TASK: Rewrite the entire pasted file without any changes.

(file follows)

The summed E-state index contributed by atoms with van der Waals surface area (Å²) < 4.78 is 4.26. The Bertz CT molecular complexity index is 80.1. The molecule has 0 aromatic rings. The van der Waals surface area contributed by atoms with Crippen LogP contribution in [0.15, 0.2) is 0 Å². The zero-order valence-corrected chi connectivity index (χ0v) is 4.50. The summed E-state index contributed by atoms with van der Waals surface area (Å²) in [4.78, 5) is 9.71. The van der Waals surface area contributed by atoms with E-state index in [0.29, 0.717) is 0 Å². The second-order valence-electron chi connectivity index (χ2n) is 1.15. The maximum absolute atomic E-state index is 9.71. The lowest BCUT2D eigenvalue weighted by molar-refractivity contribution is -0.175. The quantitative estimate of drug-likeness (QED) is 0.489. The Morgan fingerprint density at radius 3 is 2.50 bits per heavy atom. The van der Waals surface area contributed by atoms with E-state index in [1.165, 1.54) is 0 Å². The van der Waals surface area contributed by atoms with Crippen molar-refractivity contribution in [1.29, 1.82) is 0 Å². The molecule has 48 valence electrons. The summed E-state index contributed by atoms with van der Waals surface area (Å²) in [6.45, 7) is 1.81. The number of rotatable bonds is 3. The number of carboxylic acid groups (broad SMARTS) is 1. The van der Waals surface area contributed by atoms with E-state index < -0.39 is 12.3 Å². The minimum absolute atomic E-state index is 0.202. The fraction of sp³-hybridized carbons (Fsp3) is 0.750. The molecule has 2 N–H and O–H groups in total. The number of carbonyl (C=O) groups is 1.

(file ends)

The summed E-state index contributed by atoms with van der Waals surface area (Å²) < 4.78 is 4.26. The Bertz CT molecular complexity index is 80.1. The molecule has 0 aromatic rings. The van der Waals surface area contributed by atoms with Crippen LogP contribution in [0.15, 0.2) is 0 Å². The zero-order valence-corrected chi connectivity index (χ0v) is 4.50. The summed E-state index contributed by atoms with van der Waals surface area (Å²) in [4.78, 5) is 9.71. The van der Waals surface area contributed by atoms with E-state index in [0.29, 0.717) is 0 Å². The second-order valence-electron chi connectivity index (χ2n) is 1.15. The maximum absolute atomic E-state index is 9.71. The lowest BCUT2D eigenvalue weighted by molar-refractivity contribution is -0.175. The quantitative estimate of drug-likeness (QED) is 0.489. The Morgan fingerprint density at radius 3 is 2.50 bits per heavy atom. The van der Waals surface area contributed by atoms with E-state index in [1.165, 1.54) is 0 Å². The van der Waals surface area contributed by atoms with Crippen molar-refractivity contribution in [1.29, 1.82) is 0 Å². The molecule has 48 valence electrons. The summed E-state index contributed by atoms with van der Waals surface area (Å²) in [6.45, 7) is 1.81. The number of rotatable bonds is 3. The number of carboxylic acid groups (broad SMARTS) is 1. The van der Waals surface area contributed by atoms with E-state index < -0.39 is 12.3 Å². The minimum absolute atomic E-state index is 0.202. The fraction of sp³-hybridized carbons (Fsp3) is 0.750. The molecule has 2 N–H and O–H groups in total. The number of carbonyl (C=O) groups is 1.